Crunch on this

A nod to the accidental discovery of the potato chip goes to New York, although industrious Ohio propelled the industry’s movement.

Fried potatoes were a common menu item in the East Coast region in the late 18th century. But in 1853, a guest of a posh resort in Saratoga Springs complained that his potatoes were too thick to eat and sent them back to the kitchen. The cook, George Crum, was insulted. He exaggerated the preparation, thinly slicing, frying, and salting the potatoes. What became known as Saratoga Chips were an unintended hit.

Cleveland’s own William Tappenden took the chip popularity to the next level in 1895. He became the nation’s first potato chip wholesaler when he began delivering potato chips by horse-drawn wagon to Cleveland neighborhood stores. Demand increased, and he subsequently transformed his barn into one of the nation’s first chip-making factories. In 1931, Tappenden and his fellow Cleveland chippers formed the Ohio Potato Chip Institute, the predecessor of today’s international trade industry powerhouse, the Snack Food Association.

Chip companies continued to sprout up throughout the 20th century, though many eventually folded due to building fires, industry consolidation, or competition. Today, Ohio has 10 potato chip manufacturers. “At one point, I think Ohio had hundreds of potato chip companies. I think every county must’ve had at least one potato chip maker,” says Brian Reis, third-generation owner of Ballreich’s in Tiffin.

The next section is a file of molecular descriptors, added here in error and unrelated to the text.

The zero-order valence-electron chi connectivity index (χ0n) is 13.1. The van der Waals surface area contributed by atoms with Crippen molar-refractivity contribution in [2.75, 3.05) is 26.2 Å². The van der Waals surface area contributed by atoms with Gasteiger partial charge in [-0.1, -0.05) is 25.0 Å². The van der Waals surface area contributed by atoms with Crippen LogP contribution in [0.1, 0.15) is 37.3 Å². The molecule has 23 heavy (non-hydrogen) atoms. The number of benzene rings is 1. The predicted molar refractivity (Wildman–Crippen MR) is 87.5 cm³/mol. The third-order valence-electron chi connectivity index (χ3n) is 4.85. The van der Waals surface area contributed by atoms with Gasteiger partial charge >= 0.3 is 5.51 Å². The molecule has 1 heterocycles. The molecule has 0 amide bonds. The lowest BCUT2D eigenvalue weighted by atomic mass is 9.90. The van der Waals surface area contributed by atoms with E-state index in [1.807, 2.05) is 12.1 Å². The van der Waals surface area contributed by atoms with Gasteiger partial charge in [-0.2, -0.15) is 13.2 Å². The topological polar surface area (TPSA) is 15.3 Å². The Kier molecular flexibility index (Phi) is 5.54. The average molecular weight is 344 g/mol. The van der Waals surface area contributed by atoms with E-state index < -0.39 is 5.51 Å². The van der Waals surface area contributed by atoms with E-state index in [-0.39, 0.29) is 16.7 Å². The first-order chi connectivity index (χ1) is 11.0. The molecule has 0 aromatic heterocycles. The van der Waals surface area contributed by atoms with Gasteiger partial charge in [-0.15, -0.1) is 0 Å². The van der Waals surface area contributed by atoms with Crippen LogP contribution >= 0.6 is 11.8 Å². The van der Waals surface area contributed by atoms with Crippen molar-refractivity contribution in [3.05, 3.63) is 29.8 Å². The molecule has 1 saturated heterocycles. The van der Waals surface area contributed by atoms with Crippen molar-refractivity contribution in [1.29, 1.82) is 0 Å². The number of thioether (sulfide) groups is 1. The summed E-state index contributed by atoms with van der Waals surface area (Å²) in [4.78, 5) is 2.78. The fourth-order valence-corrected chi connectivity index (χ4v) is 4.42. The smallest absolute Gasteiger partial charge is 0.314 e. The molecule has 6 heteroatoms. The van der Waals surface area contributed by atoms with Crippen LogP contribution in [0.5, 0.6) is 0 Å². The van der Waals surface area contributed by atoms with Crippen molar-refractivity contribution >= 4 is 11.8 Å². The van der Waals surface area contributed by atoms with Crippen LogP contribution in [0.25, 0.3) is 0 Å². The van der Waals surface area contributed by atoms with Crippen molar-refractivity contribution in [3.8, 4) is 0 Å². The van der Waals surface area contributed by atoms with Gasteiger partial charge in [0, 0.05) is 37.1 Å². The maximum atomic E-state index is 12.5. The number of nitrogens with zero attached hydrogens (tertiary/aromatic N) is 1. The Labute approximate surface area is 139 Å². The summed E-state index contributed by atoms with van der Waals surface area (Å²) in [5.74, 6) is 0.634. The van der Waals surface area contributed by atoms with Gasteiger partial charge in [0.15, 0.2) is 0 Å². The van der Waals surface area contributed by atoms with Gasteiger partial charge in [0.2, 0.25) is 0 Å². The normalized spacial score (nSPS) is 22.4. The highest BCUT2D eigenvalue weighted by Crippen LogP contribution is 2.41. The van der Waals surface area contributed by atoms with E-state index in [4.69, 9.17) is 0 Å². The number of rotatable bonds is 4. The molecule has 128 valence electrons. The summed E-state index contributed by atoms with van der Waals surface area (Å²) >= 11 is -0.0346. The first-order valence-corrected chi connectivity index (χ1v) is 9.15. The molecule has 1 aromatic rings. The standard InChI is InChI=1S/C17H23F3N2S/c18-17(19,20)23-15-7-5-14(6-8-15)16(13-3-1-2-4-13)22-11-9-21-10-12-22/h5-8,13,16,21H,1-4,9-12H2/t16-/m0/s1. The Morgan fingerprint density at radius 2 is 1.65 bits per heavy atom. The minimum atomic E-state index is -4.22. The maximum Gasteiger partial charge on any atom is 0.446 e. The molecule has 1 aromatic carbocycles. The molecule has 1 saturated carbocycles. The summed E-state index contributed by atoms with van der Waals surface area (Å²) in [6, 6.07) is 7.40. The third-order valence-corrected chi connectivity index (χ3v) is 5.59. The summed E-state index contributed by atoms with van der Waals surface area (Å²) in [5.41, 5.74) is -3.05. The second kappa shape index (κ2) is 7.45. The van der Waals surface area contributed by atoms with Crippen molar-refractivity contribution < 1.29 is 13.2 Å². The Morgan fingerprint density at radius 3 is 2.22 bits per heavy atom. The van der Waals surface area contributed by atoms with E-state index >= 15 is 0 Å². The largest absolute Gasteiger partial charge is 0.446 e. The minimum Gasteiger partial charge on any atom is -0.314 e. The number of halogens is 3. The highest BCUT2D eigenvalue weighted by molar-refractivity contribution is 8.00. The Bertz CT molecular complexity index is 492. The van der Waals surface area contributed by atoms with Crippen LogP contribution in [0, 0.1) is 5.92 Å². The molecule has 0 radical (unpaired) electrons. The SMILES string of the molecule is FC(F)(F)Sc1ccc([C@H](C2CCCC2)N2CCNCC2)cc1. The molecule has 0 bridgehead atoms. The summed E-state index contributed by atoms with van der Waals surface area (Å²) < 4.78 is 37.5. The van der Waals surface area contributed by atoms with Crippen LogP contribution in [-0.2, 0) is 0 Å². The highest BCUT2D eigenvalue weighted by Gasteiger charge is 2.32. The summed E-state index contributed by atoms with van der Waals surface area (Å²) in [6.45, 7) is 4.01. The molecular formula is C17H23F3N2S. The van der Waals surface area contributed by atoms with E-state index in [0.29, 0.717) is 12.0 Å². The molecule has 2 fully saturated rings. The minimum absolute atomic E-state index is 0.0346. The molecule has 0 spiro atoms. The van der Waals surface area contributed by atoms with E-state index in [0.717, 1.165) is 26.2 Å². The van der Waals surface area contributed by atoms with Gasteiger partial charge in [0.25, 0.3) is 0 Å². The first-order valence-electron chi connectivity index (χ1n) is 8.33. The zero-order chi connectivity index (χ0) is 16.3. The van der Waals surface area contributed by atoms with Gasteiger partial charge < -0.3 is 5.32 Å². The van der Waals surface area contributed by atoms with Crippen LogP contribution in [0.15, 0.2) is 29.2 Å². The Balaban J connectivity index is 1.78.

Seneca County is proud to have incubated Ballreich’s, which a World War I army baker and his wife started in 1920 in their garage, using a copper kettle to heat wood scraps. Local farmers delivered 100-pound burlap sacks of potatoes to Fred and Ethel Ballreich’s basement. The couple made the chips, and Fred pedaled them door-to-door on his bicycle. Ballreich’s became a regionally loved brand.

“We were comfortable in Northwest Ohio for decades,” Reis says.

The company grew wary of complacency, however, as more family-owned potato chip makers surrendered to the corporate giants. In 2006, the family formed a strategic plan to scale up its geographic footprint and product line.

The fourth-generation company now has 30 varieties of snack foods, and distributes throughout Ohio, Michigan, and even Mexico. A non-GMO potato chip line will roll out in 2016.

“We want to stay true to what we’ve been doing the last 95 years, but want to be innovative enough that we’ll be going strong for the next 100 years,” says Haley Thomas, sales and marketing director, and great-granddaughter of co-founder Carl Ballreich.

The company remains true to its roots, quite literally. Ballreich’s headquarters still confound people searching for the address on their GPS because its production facility is nestled in a residential area and in the backyard of the founding Ballreichs’ home. Nearly half of Ballreich’s potato crop still comes from farms 15 minutes away.

That intersection of history and vision is the recipe for success and their humble growth.

“We want to become a leader in the industry without attracting too much attention or being squished by one of the big companies,” Reis says.